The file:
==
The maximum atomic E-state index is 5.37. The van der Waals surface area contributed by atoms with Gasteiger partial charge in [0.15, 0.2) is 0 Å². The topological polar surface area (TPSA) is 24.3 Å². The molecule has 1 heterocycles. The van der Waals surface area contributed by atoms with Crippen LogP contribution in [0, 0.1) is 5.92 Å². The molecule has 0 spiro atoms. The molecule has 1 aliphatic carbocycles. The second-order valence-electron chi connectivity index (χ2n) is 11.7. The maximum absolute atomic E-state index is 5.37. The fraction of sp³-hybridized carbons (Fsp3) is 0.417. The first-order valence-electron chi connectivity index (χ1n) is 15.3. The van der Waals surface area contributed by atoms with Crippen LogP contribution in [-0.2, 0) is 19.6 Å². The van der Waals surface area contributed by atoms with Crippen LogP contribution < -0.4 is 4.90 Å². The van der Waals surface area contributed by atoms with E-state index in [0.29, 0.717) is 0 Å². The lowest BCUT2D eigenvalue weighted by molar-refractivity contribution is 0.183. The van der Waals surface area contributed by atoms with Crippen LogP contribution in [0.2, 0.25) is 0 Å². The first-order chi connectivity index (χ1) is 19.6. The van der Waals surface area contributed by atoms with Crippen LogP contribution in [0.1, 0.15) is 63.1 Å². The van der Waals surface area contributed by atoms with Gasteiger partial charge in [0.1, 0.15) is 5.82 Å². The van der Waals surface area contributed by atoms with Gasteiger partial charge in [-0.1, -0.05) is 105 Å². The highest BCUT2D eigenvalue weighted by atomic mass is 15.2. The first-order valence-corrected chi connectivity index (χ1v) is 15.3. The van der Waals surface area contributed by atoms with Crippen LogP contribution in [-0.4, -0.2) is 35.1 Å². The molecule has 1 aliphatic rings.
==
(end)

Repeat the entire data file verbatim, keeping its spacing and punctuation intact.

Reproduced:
The maximum atomic E-state index is 5.37. The van der Waals surface area contributed by atoms with Gasteiger partial charge in [0.15, 0.2) is 0 Å². The topological polar surface area (TPSA) is 24.3 Å². The molecule has 1 heterocycles. The van der Waals surface area contributed by atoms with Crippen LogP contribution in [0, 0.1) is 5.92 Å². The molecule has 0 spiro atoms. The molecule has 1 aliphatic carbocycles. The second-order valence-electron chi connectivity index (χ2n) is 11.7. The maximum absolute atomic E-state index is 5.37. The fraction of sp³-hybridized carbons (Fsp3) is 0.417. The first-order valence-electron chi connectivity index (χ1n) is 15.3. The van der Waals surface area contributed by atoms with Crippen LogP contribution in [-0.2, 0) is 19.6 Å². The van der Waals surface area contributed by atoms with Crippen LogP contribution < -0.4 is 4.90 Å². The van der Waals surface area contributed by atoms with E-state index in [0.29, 0.717) is 0 Å². The lowest BCUT2D eigenvalue weighted by molar-refractivity contribution is 0.183. The van der Waals surface area contributed by atoms with Crippen LogP contribution in [0.2, 0.25) is 0 Å². The first-order chi connectivity index (χ1) is 19.6. The van der Waals surface area contributed by atoms with Crippen LogP contribution in [0.1, 0.15) is 63.1 Å². The van der Waals surface area contributed by atoms with Gasteiger partial charge in [0.1, 0.15) is 5.82 Å². The van der Waals surface area contributed by atoms with Gasteiger partial charge in [-0.1, -0.05) is 105 Å². The highest BCUT2D eigenvalue weighted by atomic mass is 15.2. The first-order valence-corrected chi connectivity index (χ1v) is 15.3. The van der Waals surface area contributed by atoms with Crippen LogP contribution in [-0.4, -0.2) is 35.1 Å². The molecule has 1 aliphatic rings.